To assess mortality caused by infection with IIV6, 10 adult male and 10 adult female P. vandinei were injected with the virus, injected with buffer (as described above), or did not receive any injections. Treatments were replicated 5 times. Mortality was assessed 10 days post injection and infection was confirmed using PCR. Analysis of variance (PROC GLM) and Student-Newman-Keuls multiple range test (SAS 2003) were used to analyze the effect of the virus on adult mortality. The distribution of mortality among the sexes was analyzed for departure from equal females and males dying of the virus using a χ2 analysis.
Effect of IIV6 infection on behavior of Phyllophaga vandinei
Adult Phyllophaga vandinei (30 of each sex) were injected with the IIV6 virus, injected with buffer, or were left untreated. Each group of adults receiving the same treatment was placed in a screen cage (55 cm × 55 cm × 55 cm) with moistened vermiculite to depth of 10 cm and 3 seedling M. zapota trees. Cages were stored in a greenhouse on the premises of the Tropical Agriculture Research Station in Mayaguez, PR (25–30° C). The cages were inspected using a flashlight between the hours of 19:30 and 20:30 pm at 24 hours, 48 hours, 90 hours, 174 hours, 222 hours, and 294 hours post injecting and the number of adults on the foliage and number of pairs mating were recorded. Preliminary trials indicated that light exposure did not noticeably disturb mating or feeding behaviour; adults exposed to light continued mating or feeding as long as adults that remained in the dark or were exposed to red filter light. Cadavers were returned to the lab and infection with IIV6 was confirmed using PCR. At the end of one month foliage was removed from all of the seedlings in each cage and the area of foliage removed was calculated by tracing the leaf on graph paper and calculating the area of the whole leaf and the area of consumed foliage. In some cases, where only a stem or a midrib vein remained, it was necessary to estimate the area removed based on an average area of 10 whole leaves from a plant. Each treatment was replicated 5 times. The mean percentage of leaf area removed was compared among the treatments using analysis of variance (PROC GLM) and Student-Newman-Keuls multiple range test (SAS 2003). Because the number of active adults was measured on several occasions, alpha levels were adjusted for each date according to Holm (1979).
Twenty P. vandinei adults (10 males and 10 females) injected with IIV6 from infected P. vandinei were placed in a cage (55 cm × 55 cm × 55 cm) containing moistened vermiculite (depth of 10 cm) and 3 seedlings of M. zapota. Adults remained in the cage for 2 weeks, after which period all living adults and cadavers were removed from the cage. The cage was left empty for a period of 2 weeks, after which time 20 healthy P. vandinei (10 male and 10 female) adults were placed in the cage. After 2 weeks, all living adults and cadavers were removed and infection was confirmed using PCR. This was replicated on 3 occasions.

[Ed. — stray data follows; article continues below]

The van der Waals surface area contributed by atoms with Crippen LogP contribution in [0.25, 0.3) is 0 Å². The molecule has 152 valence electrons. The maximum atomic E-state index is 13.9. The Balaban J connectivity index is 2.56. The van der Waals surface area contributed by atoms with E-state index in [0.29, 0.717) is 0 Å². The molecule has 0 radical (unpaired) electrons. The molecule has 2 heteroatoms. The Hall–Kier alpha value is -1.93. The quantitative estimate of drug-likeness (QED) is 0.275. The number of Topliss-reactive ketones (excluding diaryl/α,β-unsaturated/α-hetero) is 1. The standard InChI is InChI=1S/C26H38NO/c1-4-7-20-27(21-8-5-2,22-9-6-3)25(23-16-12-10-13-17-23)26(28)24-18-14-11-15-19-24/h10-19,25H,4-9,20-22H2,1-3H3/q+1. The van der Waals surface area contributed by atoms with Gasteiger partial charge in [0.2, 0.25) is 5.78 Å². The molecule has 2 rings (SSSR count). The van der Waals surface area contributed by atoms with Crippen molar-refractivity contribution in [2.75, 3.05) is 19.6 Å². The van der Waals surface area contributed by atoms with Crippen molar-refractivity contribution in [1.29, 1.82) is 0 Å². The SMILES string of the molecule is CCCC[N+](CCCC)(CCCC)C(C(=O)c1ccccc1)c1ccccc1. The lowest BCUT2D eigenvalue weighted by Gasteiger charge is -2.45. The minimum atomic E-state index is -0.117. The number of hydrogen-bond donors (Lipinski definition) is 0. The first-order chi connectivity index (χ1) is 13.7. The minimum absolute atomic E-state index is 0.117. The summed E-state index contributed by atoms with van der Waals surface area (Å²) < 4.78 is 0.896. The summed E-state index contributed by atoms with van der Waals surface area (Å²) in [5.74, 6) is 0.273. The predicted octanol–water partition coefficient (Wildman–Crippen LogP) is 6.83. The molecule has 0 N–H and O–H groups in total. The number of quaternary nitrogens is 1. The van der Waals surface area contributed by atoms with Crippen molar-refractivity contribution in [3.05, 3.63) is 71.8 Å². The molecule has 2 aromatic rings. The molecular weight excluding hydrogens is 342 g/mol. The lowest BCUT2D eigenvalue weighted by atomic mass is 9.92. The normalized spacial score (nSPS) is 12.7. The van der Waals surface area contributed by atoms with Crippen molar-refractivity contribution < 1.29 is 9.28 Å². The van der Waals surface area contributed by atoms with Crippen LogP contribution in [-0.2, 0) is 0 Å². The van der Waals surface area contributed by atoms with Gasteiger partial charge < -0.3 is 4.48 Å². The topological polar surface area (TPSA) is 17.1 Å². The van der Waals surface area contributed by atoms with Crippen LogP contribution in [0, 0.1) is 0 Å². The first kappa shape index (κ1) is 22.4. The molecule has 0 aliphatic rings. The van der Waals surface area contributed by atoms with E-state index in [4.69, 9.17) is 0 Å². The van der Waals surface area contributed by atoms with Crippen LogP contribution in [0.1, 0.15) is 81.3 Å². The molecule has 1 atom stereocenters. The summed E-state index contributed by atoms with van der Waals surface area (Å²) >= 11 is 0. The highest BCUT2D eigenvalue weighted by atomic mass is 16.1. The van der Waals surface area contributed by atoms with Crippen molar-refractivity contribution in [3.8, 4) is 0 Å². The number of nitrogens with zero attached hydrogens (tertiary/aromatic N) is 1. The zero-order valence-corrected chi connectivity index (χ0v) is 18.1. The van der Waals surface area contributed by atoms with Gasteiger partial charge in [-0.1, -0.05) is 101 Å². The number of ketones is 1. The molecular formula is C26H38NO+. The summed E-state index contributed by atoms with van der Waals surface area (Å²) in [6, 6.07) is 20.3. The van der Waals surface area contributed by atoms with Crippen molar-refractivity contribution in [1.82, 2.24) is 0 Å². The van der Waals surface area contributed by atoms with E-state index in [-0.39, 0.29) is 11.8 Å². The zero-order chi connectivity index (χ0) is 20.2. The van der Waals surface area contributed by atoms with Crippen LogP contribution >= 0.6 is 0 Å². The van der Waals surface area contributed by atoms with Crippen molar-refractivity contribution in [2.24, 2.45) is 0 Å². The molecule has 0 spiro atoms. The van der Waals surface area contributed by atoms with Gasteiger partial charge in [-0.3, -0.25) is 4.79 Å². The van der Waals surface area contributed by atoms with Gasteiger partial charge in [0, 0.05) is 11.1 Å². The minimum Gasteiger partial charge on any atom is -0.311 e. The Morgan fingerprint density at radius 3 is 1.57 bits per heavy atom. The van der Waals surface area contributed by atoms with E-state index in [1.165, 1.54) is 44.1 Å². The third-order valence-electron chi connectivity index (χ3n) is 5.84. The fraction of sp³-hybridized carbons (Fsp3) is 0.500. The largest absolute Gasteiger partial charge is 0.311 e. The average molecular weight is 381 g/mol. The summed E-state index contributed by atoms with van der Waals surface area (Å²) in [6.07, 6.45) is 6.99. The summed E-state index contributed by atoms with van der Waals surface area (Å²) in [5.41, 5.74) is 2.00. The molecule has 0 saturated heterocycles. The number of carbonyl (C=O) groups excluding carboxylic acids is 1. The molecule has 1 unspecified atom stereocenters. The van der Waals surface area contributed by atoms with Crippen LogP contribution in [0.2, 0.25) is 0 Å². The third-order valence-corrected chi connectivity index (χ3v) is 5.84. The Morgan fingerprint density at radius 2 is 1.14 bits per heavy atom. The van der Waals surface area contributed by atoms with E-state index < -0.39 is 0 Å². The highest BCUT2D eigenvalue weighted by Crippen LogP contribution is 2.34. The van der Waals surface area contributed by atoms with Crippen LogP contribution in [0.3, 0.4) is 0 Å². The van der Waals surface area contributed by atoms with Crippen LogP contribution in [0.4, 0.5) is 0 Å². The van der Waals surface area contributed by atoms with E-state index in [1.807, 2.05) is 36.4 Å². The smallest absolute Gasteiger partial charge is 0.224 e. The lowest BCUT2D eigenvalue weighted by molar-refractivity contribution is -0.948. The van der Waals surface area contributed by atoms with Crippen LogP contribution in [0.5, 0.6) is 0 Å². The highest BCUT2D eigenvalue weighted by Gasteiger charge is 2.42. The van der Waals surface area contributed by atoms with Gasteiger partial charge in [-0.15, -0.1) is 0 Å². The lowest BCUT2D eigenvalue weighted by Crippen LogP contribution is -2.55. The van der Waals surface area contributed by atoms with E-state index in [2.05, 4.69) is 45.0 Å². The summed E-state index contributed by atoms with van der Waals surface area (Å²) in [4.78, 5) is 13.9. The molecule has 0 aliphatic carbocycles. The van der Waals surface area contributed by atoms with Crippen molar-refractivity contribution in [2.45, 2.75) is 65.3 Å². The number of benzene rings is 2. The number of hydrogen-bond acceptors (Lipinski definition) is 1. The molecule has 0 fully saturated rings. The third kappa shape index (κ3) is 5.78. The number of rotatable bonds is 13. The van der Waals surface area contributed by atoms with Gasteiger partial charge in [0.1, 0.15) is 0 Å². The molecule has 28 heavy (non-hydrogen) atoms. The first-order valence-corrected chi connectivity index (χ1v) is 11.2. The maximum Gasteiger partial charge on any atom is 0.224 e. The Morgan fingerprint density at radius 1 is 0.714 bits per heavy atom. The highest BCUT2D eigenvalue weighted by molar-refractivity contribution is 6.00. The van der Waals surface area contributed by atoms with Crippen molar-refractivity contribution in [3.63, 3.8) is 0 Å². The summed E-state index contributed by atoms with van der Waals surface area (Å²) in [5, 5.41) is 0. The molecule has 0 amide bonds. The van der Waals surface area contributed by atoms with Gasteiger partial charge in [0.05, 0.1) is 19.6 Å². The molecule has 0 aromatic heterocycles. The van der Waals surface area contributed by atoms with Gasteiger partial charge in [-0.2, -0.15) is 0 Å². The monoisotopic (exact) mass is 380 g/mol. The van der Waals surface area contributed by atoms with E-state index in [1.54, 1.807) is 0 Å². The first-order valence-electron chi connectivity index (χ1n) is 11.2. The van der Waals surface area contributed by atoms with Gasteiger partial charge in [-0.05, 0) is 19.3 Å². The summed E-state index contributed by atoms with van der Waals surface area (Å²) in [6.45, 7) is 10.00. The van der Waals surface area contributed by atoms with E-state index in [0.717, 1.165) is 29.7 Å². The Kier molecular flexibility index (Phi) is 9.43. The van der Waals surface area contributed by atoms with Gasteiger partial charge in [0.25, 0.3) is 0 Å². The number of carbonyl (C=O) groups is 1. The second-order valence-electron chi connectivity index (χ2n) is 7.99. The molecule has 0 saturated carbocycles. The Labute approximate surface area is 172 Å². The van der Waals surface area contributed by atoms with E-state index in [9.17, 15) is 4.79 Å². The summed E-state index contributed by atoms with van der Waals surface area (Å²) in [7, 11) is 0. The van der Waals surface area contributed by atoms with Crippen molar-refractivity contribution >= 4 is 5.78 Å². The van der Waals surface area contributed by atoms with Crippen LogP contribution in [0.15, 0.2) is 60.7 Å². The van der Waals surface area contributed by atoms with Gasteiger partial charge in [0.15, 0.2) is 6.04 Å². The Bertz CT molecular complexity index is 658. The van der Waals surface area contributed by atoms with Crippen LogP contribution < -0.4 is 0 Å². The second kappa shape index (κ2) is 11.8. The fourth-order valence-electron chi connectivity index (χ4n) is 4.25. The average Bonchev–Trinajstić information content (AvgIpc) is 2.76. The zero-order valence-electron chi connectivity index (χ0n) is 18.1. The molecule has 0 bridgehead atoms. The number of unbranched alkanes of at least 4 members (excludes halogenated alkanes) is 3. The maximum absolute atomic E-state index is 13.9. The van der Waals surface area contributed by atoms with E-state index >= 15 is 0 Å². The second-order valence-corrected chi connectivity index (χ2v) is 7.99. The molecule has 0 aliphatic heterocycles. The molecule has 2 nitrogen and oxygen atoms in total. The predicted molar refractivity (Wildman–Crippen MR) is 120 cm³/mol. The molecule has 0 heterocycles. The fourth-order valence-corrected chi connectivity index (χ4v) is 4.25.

Frass from a single adult P. vandinei was rehydrated with 100 µl of PBS buffer, pH 7.2, to detect IIV6 in the frass of P. vandinei. A total of 15 different samples from adults and 12 different samples from larvae 20 days post virus exposure were tested with PCR analysis. Reconstituted frass from a single infected individual was injected into adult P. vandinei according to the methods outlined in the virus inoculations section. Successful infection was confirmed by PCR.
PCR Analysis and DNA Sequencing
Consensus primers were designed for PCR/sequencing based on a conserved region within the capsid protein gene from 3 insect iridoviruses: IIV1, IIV6, IIV22, (GeneBank accession no. M33542; M99395; M32799 respectively) (Webby and Kalmakoff, 1998). Amplification by PCR was conducted with consensus primers: P1FOR (5′ ACYTCWGGKTTYATCGATATCGCCACT 3′) and P2REV (5′ TTRATWGCATGAGAGAARCGAATATC 3′), corresponding to IIV6 major capsid protein nucleotide positions 679–705 and 1548–1573, respectively (synthesized by Invitrogen, Carlsbad, CA, USA). The PCR mix was 1 µl of DNA, 2 µl of primers (50 µM each), 3 µl of 25 mM-MgCl2, 45 µl of Platinum® PCR Supermix (Invitrogen, www.invitrogen.com). Cycles were run in an automated Peltier Thermal Cycler, (PTC 200, www.peltier.com). The amplification protocol was: denature at 95° C for 10 min, at 94° C for 2 min, at 41° C for 2 min, and at 72° C for 5 min. Then 30 cycles of: denaturing for 1 min at 94° C, annealing at 41° C for 1 min, elongation at 72° C for 3 min, with a final cycle at 94° C for 3 min, at 41° C for 1 min, at 72° C for 5 min, and hold at 4° C. A 20 µl sample of each reaction mixture was fractionated by electrophoresis in a 1 % agarose gel in TAE 1X buffer and the fragments stained with ethidium bromide. The gel purified 893 bp DNA fragment was sequenced from 3 virus positive larvae and 3 adults, with an ABI Prism 310 genetic analyzer (Applied Biosystems, www.appliedbiosystems.com) using the Dye Deoxyterminator-Tag cycle sequencing technique, as per instructions (Applied Biosystems).
Infection of Phyllophaga vandinei by IIV6